Erdos (2)

from Prime by Ellen Margolis

Genre: Comedy

Request this monologue

Numbers-obsessed Erdos has been watching the couplings and uncoupling of the other characters in the play. But he's noticed that it's more fun when they can't pair up evenly. This monologue, like most of the play, is in verse.


(Warning: Using this monologue without permission is illegal, as is reproducing it on a website or in print in any way.)



Three. How exhausting.

No thank you. Please stop.

So flipping unstable.

Slip, wobble, kerplop.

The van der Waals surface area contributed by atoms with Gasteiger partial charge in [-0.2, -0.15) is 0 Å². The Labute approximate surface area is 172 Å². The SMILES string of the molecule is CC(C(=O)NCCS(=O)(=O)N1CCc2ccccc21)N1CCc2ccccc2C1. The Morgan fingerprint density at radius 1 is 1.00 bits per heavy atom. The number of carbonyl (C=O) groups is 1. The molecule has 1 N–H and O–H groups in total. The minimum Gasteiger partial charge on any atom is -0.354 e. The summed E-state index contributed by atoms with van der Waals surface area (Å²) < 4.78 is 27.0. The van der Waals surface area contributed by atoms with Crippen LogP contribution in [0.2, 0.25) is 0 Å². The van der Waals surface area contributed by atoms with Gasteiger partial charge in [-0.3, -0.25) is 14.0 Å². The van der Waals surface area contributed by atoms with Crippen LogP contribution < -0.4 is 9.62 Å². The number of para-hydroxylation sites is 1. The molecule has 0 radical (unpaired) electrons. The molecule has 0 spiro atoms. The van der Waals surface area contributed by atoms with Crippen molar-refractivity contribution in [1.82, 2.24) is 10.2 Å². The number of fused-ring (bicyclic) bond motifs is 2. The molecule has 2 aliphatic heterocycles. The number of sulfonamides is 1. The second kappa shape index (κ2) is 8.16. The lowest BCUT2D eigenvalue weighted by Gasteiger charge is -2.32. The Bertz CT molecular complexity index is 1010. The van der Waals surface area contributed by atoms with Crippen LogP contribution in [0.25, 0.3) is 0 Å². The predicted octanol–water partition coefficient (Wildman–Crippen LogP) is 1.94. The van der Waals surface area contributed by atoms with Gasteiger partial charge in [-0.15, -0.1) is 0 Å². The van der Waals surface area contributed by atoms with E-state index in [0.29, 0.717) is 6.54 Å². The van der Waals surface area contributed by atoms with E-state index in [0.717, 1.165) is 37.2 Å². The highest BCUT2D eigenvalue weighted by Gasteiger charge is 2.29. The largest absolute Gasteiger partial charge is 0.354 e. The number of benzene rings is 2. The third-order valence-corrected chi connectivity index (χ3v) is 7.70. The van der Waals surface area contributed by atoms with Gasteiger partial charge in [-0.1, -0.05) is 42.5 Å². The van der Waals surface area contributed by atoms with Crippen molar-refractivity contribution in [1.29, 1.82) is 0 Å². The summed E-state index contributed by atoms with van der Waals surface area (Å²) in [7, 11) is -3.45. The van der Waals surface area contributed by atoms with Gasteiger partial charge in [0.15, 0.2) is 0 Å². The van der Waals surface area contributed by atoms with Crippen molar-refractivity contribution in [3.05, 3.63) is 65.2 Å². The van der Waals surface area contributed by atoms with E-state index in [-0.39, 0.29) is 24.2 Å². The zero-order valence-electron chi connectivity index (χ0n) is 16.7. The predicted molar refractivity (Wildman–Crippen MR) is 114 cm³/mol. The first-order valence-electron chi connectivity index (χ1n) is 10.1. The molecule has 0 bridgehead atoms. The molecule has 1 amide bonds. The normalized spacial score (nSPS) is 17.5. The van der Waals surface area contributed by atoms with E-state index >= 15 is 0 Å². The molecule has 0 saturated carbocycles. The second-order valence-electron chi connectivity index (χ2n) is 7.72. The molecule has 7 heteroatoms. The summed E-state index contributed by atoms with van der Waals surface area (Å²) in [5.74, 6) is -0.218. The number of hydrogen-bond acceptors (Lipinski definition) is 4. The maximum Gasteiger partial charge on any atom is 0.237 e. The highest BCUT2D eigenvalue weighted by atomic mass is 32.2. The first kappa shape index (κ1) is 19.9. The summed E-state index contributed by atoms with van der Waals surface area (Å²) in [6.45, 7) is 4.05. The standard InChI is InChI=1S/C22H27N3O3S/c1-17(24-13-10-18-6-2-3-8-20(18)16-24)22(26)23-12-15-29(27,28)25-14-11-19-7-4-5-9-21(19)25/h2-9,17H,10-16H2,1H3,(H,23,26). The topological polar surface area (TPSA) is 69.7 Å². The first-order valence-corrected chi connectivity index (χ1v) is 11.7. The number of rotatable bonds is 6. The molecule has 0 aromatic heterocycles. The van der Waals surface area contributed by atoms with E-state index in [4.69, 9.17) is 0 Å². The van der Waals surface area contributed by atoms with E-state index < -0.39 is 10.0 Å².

Now four, that's more like it.

No drama, no clatter.

With four you learn quickly

There's nothing the matter.

(He beings arranging four of something on the ground—maybe rocks and pinecones, or his shoes and socks.)

Four moves two by two,

Like Noah's collection.

It's easy to simplify,

Just a bisection.

(Moving the objects into pairs in different combinations:)

It's easy to break up,

Cinchy to split;

A couple of twos

Are the pieces of it.

(Growing bored:)

As a matter of fact,

It's a big waste of time

Considering numbers

Other than prime.


What I like are those numbers

That stand by themselves

That can't be divided

By anything else.


Four's not worth the wind-up,

So let me be frank

And say like a Frenchman:

Un deux trois quatre cinq.


Or even in German,

That "funf" looks like fun,

The countdown's beginning:

Five four three two—